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The Royal Shakespeare Company’s musical adaptation of Roald Dahl’s book Matilda has won a string of awards – including seven Oliviers – and has hit all the right notes with the critics too.
Matilda is an unloved, but very gifted child with an extraordinary imagination, truly awful parents only interested in watching telly and a ghastly bullying headmistress who swings the girls by their pigtails. When she discovers she has special powers she decides it’s time she gets her own back.
The Treasures Gallery is a new space in the Natural History Museum that will display 22 of the most valuable and extraordinary specimens from the museum’s vast collection. Each item has been picked for the story it has to tell and its value to fields of botany, mineralogy, palaeontology or zoology.
The treasures to go on show in the permanent new gallery include the Archaeopteryx lithographica fossil with both bird and reptile features discovered two years after Darwin’s On the Origin of Species was published, a first edition of which is also on display, and the 200-million year old ammonite that led ‘the father of geology’ William Smith to discover that rocks are layered through time.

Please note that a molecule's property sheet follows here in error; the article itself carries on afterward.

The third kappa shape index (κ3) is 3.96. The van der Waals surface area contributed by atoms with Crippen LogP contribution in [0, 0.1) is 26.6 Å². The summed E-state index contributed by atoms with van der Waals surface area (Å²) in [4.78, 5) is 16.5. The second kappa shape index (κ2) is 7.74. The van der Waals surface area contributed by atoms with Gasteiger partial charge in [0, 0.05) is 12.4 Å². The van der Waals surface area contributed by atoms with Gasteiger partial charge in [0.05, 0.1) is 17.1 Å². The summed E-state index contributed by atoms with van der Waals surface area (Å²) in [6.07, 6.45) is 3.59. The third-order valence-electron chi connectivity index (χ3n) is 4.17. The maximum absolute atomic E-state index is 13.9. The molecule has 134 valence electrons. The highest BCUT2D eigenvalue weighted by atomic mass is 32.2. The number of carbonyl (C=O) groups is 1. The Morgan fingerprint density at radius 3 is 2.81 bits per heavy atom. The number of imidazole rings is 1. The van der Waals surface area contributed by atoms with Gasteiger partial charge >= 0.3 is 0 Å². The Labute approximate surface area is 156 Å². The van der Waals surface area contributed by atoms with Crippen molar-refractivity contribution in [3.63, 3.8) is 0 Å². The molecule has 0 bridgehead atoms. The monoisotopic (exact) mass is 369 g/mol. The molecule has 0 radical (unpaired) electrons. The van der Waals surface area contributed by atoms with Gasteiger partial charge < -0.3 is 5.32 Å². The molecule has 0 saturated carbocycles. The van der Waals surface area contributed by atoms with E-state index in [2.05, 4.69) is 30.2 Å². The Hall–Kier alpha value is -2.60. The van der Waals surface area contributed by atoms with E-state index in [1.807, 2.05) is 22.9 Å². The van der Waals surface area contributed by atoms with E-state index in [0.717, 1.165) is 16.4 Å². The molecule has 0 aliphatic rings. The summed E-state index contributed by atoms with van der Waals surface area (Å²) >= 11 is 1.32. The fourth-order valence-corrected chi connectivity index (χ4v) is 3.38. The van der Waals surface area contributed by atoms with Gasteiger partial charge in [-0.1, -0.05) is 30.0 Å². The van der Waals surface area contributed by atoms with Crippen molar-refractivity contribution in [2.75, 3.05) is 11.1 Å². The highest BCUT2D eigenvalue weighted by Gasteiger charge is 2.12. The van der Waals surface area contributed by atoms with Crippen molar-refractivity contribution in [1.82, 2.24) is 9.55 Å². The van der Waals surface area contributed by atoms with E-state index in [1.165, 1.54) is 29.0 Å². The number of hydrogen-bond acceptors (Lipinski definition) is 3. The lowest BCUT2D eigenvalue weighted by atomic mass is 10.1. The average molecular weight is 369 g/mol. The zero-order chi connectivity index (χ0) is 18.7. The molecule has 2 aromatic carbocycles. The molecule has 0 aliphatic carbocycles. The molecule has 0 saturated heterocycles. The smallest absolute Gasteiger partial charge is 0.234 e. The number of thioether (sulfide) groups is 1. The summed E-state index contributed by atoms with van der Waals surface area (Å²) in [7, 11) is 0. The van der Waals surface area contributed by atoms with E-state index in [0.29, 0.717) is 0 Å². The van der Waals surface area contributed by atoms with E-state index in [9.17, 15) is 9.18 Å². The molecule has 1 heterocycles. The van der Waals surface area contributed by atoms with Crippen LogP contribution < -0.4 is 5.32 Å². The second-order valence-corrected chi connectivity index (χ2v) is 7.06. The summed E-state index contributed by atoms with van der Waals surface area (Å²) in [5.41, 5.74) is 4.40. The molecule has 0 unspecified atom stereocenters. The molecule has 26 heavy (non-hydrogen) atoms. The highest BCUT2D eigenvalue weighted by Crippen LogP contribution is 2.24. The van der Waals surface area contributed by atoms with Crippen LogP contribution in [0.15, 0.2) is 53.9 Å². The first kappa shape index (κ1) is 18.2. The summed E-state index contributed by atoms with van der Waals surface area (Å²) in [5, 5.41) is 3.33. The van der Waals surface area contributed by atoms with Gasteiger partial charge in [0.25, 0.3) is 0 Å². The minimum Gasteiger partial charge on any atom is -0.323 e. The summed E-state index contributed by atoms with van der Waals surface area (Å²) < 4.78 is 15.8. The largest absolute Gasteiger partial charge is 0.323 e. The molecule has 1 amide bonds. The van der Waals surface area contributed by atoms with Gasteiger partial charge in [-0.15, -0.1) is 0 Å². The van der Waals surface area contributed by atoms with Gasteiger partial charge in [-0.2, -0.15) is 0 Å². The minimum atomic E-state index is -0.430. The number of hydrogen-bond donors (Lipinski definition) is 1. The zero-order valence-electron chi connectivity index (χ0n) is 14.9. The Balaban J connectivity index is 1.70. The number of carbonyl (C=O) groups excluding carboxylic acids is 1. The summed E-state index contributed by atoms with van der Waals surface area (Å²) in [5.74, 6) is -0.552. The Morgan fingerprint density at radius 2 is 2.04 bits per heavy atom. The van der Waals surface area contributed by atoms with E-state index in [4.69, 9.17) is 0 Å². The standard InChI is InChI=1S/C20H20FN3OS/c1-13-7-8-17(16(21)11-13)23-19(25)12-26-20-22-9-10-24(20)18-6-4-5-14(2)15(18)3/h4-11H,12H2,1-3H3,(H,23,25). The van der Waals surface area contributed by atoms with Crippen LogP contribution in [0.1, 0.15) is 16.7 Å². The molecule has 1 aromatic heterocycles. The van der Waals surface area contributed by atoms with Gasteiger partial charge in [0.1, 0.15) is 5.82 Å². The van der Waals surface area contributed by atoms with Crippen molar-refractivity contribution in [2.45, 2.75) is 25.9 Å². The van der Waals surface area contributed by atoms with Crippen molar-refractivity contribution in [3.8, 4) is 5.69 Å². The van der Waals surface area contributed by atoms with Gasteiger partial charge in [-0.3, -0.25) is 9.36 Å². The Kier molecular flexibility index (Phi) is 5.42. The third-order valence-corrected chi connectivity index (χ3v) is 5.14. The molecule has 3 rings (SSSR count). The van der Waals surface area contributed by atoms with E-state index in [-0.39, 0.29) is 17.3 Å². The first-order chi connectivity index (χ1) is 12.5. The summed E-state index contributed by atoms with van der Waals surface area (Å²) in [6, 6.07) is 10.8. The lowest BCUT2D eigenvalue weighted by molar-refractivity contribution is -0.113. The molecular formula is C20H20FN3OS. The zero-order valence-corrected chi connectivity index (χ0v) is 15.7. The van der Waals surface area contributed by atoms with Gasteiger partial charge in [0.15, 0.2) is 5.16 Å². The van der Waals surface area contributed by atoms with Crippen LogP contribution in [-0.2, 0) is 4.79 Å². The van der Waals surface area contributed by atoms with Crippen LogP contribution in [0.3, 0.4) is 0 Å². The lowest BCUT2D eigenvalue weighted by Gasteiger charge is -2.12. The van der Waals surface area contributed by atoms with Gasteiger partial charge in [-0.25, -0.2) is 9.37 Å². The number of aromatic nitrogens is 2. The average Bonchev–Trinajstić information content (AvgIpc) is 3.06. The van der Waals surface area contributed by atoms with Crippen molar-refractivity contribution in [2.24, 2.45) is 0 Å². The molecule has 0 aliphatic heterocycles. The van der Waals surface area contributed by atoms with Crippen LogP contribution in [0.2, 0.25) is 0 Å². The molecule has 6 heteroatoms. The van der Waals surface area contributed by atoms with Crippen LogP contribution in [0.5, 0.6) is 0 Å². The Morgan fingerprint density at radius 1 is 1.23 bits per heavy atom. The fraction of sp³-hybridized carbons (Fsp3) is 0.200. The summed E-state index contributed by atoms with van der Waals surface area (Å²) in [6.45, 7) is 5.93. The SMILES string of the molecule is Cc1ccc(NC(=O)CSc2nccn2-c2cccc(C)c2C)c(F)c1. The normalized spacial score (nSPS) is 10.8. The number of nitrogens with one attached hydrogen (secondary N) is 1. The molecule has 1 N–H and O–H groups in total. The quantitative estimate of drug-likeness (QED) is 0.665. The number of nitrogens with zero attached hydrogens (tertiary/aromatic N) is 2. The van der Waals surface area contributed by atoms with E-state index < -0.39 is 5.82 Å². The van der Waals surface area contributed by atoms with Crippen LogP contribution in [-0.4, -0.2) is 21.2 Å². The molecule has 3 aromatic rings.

The Rest is Noise is a year long festival of 20th century classical music at the Southbank Centre, aiming to tell the story of the last century’s music from Strauss to John Adams, inspired by Alex Ross’s book The Rest is Noise: Listening to the Twentieth Century.
The series charts the history of the century alongside its music, showing how revolutions, wars, social change and technology all had an affect on classical music.
Art from the Americas is taking London by storm this year, with exhibitions of some great artists from the 19th century to the present day.
From 19th century landscape artist Frederic Church (America’s Turner) at the National Gallery, which is showing 25 of his oil sketches; a major retrospective of pop artist Roy Lichtenstein at the Tate Modern (both starting in February); to early 20th century realist artist George Bellows of the Ashcan School, at the Royal Academy (from March). Also at the Royal Academy (from July) an exhibition of Mexican art between 1910-1940; and later in the year Dulwich Picture Gallery is showing views of Thames by19th century artist James McNeill Whistler (from October).
The Imperial War Museum partially reopens in July 2013 with a new children’s exhibition, Horrible Histories: Spies based on the popular book by Terry Deary.
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